Senators scrutinize author of Trump-Russia dossier

Nunes' hometown split on FBI memo controversy

Grassley and Graham's memo, released this week, alleges the Federal Bureau of Investigation relied heavily on Steele's research to obtain spy authorization from the Foreign Intelligence Surveillance Court, a top-secret court that that signs off on such domestic spy operations.

Two influential Republican senators have injected new information into the partisan dispute over the government's secret surveillance of a former campaign adviser to President Donald Trump, revealing more details about how the Federal Bureau of Investigation and Justice Department used research compiled by a former British spy whose work was funded by Democrats.

Former British MI6 agent Christopher Steele spoke with investigators on special counsel Robert Mueller's team for two days, the Telegraph reports. Lindsey Graham, of SC, late Tuesday released a criminal referral they had sent to the Justice Department earlier this year asking for an investigation into the former spy, Christopher Steele.

Grassley and Graham urged Rosenstein and Wray to investigate Steele for potential criminal violations that occurred while he compiled the dossier - which former FBI Director James Comey told Congress was "salacious" and "unverified".

The Washington Examiner's Byron York in his report that Clinton associate Cody Shearer was in with Steele about anti-Trump research, and that Obama State Department official Jonathan Winer was a connection between Steele and the State Department during the 2016 campaign.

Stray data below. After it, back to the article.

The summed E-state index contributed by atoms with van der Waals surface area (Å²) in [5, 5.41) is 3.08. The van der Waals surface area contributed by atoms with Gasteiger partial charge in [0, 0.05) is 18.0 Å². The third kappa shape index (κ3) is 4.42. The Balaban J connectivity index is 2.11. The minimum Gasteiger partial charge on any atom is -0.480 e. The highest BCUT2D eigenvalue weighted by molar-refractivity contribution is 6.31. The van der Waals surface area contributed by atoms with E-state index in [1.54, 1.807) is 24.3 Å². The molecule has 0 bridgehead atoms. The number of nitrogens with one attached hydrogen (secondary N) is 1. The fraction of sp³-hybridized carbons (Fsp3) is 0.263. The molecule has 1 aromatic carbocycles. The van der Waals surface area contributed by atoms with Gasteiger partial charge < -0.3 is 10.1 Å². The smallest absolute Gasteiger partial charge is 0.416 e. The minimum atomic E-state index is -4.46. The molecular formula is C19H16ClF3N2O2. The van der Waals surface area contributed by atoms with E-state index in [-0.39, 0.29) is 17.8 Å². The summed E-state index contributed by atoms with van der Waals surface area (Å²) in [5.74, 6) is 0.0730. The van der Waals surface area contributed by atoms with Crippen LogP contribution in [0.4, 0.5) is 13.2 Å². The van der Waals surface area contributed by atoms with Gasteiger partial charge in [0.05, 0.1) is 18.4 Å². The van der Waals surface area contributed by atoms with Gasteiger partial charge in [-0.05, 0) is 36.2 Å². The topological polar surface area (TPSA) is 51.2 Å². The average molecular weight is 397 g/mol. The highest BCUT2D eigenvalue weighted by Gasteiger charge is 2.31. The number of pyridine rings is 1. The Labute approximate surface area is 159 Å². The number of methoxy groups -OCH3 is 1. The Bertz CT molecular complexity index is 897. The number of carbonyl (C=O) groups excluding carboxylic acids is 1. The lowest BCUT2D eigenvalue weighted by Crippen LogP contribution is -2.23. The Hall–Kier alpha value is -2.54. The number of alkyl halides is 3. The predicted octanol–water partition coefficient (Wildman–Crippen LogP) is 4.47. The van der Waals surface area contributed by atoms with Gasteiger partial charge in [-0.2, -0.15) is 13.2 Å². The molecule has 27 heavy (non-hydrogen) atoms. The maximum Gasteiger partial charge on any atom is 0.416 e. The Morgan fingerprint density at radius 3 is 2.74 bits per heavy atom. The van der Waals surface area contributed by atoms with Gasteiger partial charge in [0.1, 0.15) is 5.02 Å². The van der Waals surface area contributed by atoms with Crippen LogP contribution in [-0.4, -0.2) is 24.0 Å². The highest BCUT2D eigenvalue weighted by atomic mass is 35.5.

Last week, a Republican memo from the House intelligence committee provided the first formal government confirmation of a secret FISA warrant on Page and several other key details. Steele's alleged lying "is relevant to his credibility as a source", Grassley and Graham said. "The application appears to contain no additional information corroborating the dossier allegations against Mr. Page".

"It did so based on Mr. Steele's personal credibility and presumably having faith in his process of obtaining the information", it continues.

The FBI said it stopped talking to Steele in October 2016 - after he had given the FBI information about Page - because of his "unauthorized disclosure of information to the press", the Grassley-Graham letter says.

This move has fueled accusations the agency was running a highly politicized surveillance operation meant to help then-candidate Clinton. It also confirmed that the Russian Federation investigation didn't start with the Steele dossier. And the same will likely be true of a Democratic memo drafted by members of the House intelligence committee if Trump allows its release later this week.

"The Democrats' memo is already finished, so it won't take into account all the information that came out from Senators Grassley and Graham", said the senior congressional official. "So they'll be rebutting the Nunes memo without even mentioning the fact that the information has been confirmed, and expanded upon, in the Senate".

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